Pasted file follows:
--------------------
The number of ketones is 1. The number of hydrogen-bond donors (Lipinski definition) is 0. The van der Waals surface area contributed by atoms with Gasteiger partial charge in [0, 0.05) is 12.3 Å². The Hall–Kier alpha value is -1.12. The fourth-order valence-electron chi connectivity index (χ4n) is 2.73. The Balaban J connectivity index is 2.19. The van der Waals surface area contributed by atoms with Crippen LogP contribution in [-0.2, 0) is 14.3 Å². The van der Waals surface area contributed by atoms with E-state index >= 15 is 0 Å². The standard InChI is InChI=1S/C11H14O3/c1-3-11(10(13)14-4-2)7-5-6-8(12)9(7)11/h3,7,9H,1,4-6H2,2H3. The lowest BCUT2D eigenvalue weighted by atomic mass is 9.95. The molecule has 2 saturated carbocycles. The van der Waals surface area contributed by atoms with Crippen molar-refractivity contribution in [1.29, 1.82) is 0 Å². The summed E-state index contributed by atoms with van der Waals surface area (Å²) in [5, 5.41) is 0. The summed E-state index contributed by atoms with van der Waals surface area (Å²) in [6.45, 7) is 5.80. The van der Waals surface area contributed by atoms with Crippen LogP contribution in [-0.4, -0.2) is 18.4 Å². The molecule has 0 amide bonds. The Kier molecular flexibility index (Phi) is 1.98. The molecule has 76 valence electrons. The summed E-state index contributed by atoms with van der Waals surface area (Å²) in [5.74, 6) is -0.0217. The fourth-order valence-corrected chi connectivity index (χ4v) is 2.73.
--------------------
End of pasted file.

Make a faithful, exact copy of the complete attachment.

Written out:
The number of ketones is 1. The number of hydrogen-bond donors (Lipinski definition) is 0. The van der Waals surface area contributed by atoms with Gasteiger partial charge in [0, 0.05) is 12.3 Å². The Hall–Kier alpha value is -1.12. The fourth-order valence-electron chi connectivity index (χ4n) is 2.73. The Balaban J connectivity index is 2.19. The van der Waals surface area contributed by atoms with Crippen LogP contribution in [-0.2, 0) is 14.3 Å². The van der Waals surface area contributed by atoms with E-state index >= 15 is 0 Å². The standard InChI is InChI=1S/C11H14O3/c1-3-11(10(13)14-4-2)7-5-6-8(12)9(7)11/h3,7,9H,1,4-6H2,2H3. The lowest BCUT2D eigenvalue weighted by atomic mass is 9.95. The molecule has 2 saturated carbocycles. The van der Waals surface area contributed by atoms with Crippen molar-refractivity contribution in [1.29, 1.82) is 0 Å². The summed E-state index contributed by atoms with van der Waals surface area (Å²) in [5, 5.41) is 0. The summed E-state index contributed by atoms with van der Waals surface area (Å²) in [6.45, 7) is 5.80. The van der Waals surface area contributed by atoms with Crippen LogP contribution in [-0.4, -0.2) is 18.4 Å². The molecule has 0 amide bonds. The Kier molecular flexibility index (Phi) is 1.98. The molecule has 76 valence electrons. The summed E-state index contributed by atoms with van der Waals surface area (Å²) in [5.74, 6) is -0.0217. The fourth-order valence-corrected chi connectivity index (χ4v) is 2.73.